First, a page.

Kenya gets AU backing in rejecting Ruto ICC evidence

November 13, 2015 6:48 am
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In the statement, they reaffirmed the unwavering commitment of the African Union and its member states to combat impunity, and promote democracy, the rule of law and good governance/FILE
In the statement, they reaffirmed the unwavering commitment of the African Union and its member states to combat impunity, and promote democracy, the rule of law and good governance/FILE
NAIROBI, Kenya, Nov 13 – African Union Justice Ministers and Attorneys General have rejected the use of recanted evidence in the International Criminal Court (ICC) case against Deputy President William Ruto.

They argue the use if the evidence runs contrary to the agreement reached during talks on Rule 68 at the 12th Assembly of States Parties (ASP) in 2013.

They have now vowed to back Kenya during the 14th Assembly of States Parties session later this month to review the amended Rule 68.

“We, the Ministers of Justice and the Attorneys General of the African Union Member States are convinced that the use by the ICC Prosecutor of witness recanted evidence under the amended Rule 68 of the Rome Statute is contrary to both the understanding reached by States Parties during the negotiations of the Rule at the 12th Assembly of States Parties in 2013 and to the principle of non-retroactivity in criminal law justice and constitutes a serious affront to the universally accepted right to fair trial,” they said in a statement.

They indicated that the Kenyan legislators’ petition to the UN Security Council and to the Assembly of States Parties seeking the appointment of an independent mechanism to audit the prosecutor’s witness identification and recruitment process was in order.

They met during the ministerial meeting of the Specialized Technical Committee of Justice and Legal Affairs in Addis Ababa, Ethiopia.

In the statement, they reaffirmed the unwavering commitment of the African Union and its member states to combat impunity, and promote democracy, the rule of law and good governance.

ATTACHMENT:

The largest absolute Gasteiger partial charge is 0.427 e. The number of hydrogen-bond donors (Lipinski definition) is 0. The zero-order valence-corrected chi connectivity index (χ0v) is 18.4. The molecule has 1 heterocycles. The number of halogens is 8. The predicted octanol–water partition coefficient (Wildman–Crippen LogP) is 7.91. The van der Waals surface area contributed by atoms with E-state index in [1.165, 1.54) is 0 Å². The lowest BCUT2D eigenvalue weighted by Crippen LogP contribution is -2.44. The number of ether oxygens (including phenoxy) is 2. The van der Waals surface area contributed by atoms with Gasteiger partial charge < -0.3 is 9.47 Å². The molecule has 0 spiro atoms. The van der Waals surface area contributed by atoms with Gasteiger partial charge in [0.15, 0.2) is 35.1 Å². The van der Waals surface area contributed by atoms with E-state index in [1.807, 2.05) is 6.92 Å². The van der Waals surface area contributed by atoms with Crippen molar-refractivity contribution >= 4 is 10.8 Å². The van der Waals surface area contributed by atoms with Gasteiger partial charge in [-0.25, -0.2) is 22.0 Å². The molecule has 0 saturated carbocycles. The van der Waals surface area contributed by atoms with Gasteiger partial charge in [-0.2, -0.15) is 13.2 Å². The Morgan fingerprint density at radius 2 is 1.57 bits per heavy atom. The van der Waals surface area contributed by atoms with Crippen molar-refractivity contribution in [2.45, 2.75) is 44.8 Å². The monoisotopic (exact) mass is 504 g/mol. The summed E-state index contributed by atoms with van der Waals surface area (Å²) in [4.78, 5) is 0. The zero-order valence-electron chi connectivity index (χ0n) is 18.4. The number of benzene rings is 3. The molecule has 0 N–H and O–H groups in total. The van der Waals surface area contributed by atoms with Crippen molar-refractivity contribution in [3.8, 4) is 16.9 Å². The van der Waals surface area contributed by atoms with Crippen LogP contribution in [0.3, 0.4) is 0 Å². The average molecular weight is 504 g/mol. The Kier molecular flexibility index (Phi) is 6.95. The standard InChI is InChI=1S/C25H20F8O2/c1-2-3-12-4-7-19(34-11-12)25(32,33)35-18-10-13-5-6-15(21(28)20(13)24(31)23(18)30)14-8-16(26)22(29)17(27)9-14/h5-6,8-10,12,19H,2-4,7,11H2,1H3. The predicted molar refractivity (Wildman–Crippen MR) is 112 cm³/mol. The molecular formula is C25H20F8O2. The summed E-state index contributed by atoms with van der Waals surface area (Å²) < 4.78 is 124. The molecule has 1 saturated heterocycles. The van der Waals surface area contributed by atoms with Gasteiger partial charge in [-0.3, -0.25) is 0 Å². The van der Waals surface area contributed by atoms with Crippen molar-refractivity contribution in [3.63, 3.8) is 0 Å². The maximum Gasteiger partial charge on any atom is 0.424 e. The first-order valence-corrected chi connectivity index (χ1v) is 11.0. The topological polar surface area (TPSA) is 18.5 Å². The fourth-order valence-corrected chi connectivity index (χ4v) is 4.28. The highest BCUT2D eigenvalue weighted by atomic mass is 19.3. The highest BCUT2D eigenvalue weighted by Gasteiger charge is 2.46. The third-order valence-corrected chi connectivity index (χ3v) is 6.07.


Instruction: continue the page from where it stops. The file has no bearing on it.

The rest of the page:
“Recalling the important role played by the African countries during the negotiations of the Rome Statue of the International Criminal Court and further recognizing that thirty four (34) African Union Member States are States Parties to the Rome Statute,” the statement read.

They also expressed gratitude to the African Union Commission for the robust submissions it made in respect to the Appeal on the use of Rule 68 now pending before the Appeals Chamber of the ICC.

DP Ruto’s legal team is set to fight the ICC evidence by witnesses who recanted their testimony.

In a filing dated October 6, Ruto’s lawyers led by Karim Khan argued that the Trial Chamber made at least seven fundamental errors in admitting the statements of the witnesses who have since recanted their evidence.

The 52-page written submission argued that the judges erred in applying the amendment to Rule 68 that permits prior recorded testimony to ongoing cases.

The lawyers had also requested an opportunity to make oral hearings of the case before the judges.

Khan had stated that due to the weight of the matter, the judges of the Appeals Chamber should allow oral hearings before reaching a decision of the matter.

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